I’ve been trying to type this memorial to the life of Roger Ebert for the last two hours and haven’t been able to write down a single word through my tears. As many of you now know, Roger Ebert is no longer with us after a battle with cancer for the past decade. He did more for film criticism and the art of independent film than anyone else who came before him and anyone else that will likely ever live. Ebert was the kind of guy who loved films more than just about anything in life. The kind of guy who wasn’t afraid to love a trashy bad movie (he gave 3 1/2 out of 4 stars to the delightful B-movie Anaconda) and wasn’t afraid of going against the norm (check out his review for the original Last House on the Left).
I didn’t always agree with Ebert but there is no doubt in my mind that he truly loved film and loved his profession. How many of us can honestly say that about what we do? Not very many that’s for sure. I grew up watching Siskel & Ebert. Staying up late on Sunday nights was a joy for me to see two people I loved and truly respected talk about the new releases I was curious about seeing. They played an enormous role in my childhood and shaped me for the better as to how I approach film.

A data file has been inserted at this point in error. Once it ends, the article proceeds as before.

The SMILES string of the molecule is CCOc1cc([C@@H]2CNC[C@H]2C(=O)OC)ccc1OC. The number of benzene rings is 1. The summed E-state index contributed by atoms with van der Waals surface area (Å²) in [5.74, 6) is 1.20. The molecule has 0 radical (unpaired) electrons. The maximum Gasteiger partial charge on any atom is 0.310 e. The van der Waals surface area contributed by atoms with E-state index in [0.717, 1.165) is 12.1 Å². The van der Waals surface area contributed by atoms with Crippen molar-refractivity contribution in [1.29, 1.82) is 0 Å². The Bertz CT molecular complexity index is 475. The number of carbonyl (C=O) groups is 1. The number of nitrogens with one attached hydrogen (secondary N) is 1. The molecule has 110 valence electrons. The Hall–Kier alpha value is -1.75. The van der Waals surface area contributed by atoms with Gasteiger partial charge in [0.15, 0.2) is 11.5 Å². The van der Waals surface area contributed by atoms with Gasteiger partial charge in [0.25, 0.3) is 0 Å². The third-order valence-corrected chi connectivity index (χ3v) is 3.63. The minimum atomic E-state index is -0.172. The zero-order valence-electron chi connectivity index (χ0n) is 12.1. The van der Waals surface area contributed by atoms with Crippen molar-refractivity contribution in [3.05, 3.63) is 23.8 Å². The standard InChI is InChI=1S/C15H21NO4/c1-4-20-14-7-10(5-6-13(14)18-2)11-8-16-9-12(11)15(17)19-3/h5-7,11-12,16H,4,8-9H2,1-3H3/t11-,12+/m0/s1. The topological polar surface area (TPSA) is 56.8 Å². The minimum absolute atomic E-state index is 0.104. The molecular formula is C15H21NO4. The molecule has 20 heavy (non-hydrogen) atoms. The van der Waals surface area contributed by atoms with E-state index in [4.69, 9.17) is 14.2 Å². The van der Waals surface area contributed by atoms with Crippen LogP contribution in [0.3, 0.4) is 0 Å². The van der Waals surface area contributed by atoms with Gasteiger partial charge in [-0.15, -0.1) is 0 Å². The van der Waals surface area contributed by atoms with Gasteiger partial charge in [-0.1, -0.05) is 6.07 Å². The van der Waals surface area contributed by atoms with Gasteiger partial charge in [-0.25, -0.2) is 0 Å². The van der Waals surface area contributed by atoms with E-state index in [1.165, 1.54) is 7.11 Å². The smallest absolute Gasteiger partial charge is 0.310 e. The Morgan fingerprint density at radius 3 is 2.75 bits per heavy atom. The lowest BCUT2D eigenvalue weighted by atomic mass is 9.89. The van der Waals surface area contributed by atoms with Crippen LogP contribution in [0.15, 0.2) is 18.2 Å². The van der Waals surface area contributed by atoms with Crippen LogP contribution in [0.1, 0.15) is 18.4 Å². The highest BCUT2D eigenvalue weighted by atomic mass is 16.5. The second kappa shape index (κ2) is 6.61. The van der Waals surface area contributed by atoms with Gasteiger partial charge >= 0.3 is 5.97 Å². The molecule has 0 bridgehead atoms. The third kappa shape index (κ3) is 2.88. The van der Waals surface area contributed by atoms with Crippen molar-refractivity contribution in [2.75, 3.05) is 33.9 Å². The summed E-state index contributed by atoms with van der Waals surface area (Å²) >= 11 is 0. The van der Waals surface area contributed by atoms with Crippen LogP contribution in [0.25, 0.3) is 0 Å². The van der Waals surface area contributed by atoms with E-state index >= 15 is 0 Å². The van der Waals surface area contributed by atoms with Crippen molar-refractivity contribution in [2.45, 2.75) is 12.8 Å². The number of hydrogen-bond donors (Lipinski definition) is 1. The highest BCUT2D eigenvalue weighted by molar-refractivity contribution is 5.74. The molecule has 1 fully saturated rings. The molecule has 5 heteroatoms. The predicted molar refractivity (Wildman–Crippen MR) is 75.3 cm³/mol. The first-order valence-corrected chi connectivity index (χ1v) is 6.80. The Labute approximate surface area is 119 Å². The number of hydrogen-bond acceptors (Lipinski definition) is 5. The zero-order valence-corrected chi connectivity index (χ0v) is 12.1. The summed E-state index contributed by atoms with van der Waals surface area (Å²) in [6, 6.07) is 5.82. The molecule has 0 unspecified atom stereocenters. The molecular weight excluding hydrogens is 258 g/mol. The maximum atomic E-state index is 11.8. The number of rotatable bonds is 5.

When Siskel passed away in 1999, I was devastated. When I found out that Ebert passed away this morning, I couldn’t stop thinking of the great memories I shared with him and that I will never be able to read another one of his “new” movie reviews again. His bad movie reviews were always entertaining and, without him, there are dozens of indie films that I probably would have never even heard of, let alone check it.
He changed the way the world looked at film and his importance to the medium cannot be understated. He will be forever missed.
Ebert Remembers Gene Siskel